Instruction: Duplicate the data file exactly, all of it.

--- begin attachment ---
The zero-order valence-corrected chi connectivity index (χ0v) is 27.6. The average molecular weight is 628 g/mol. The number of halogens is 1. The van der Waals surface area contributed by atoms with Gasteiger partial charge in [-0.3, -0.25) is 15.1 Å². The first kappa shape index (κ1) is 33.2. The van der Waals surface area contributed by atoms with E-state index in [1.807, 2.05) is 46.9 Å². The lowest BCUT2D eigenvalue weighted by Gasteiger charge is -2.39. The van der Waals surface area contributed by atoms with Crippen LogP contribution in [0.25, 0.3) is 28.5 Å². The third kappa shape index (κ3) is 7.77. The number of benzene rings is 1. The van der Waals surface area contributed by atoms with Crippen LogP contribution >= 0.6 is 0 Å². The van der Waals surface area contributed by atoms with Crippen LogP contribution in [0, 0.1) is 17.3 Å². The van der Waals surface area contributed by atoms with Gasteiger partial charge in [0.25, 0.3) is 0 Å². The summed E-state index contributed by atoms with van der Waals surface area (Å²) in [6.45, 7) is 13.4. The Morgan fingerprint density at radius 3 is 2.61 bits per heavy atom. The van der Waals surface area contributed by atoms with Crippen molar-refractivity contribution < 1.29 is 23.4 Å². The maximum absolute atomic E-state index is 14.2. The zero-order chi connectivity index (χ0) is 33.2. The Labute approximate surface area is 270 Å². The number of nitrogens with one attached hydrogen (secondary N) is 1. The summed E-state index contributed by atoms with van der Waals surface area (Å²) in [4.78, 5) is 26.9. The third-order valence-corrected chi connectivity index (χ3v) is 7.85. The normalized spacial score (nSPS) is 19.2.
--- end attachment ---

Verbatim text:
The zero-order valence-corrected chi connectivity index (χ0v) is 27.6. The average molecular weight is 628 g/mol. The number of halogens is 1. The van der Waals surface area contributed by atoms with Gasteiger partial charge in [-0.3, -0.25) is 15.1 Å². The first kappa shape index (κ1) is 33.2. The van der Waals surface area contributed by atoms with E-state index in [1.807, 2.05) is 46.9 Å². The lowest BCUT2D eigenvalue weighted by Gasteiger charge is -2.39. The van der Waals surface area contributed by atoms with Crippen LogP contribution in [0.25, 0.3) is 28.5 Å². The third kappa shape index (κ3) is 7.77. The number of benzene rings is 1. The van der Waals surface area contributed by atoms with Crippen LogP contribution >= 0.6 is 0 Å². The van der Waals surface area contributed by atoms with Crippen LogP contribution in [0, 0.1) is 17.3 Å². The van der Waals surface area contributed by atoms with Gasteiger partial charge in [0.25, 0.3) is 0 Å². The summed E-state index contributed by atoms with van der Waals surface area (Å²) in [6.45, 7) is 13.4. The Morgan fingerprint density at radius 3 is 2.61 bits per heavy atom. The van der Waals surface area contributed by atoms with Crippen molar-refractivity contribution < 1.29 is 23.4 Å². The maximum absolute atomic E-state index is 14.2. The zero-order chi connectivity index (χ0) is 33.2. The Labute approximate surface area is 270 Å². The number of nitrogens with one attached hydrogen (secondary N) is 1. The summed E-state index contributed by atoms with van der Waals surface area (Å²) in [4.78, 5) is 26.9. The third-order valence-corrected chi connectivity index (χ3v) is 7.85. The normalized spacial score (nSPS) is 19.2.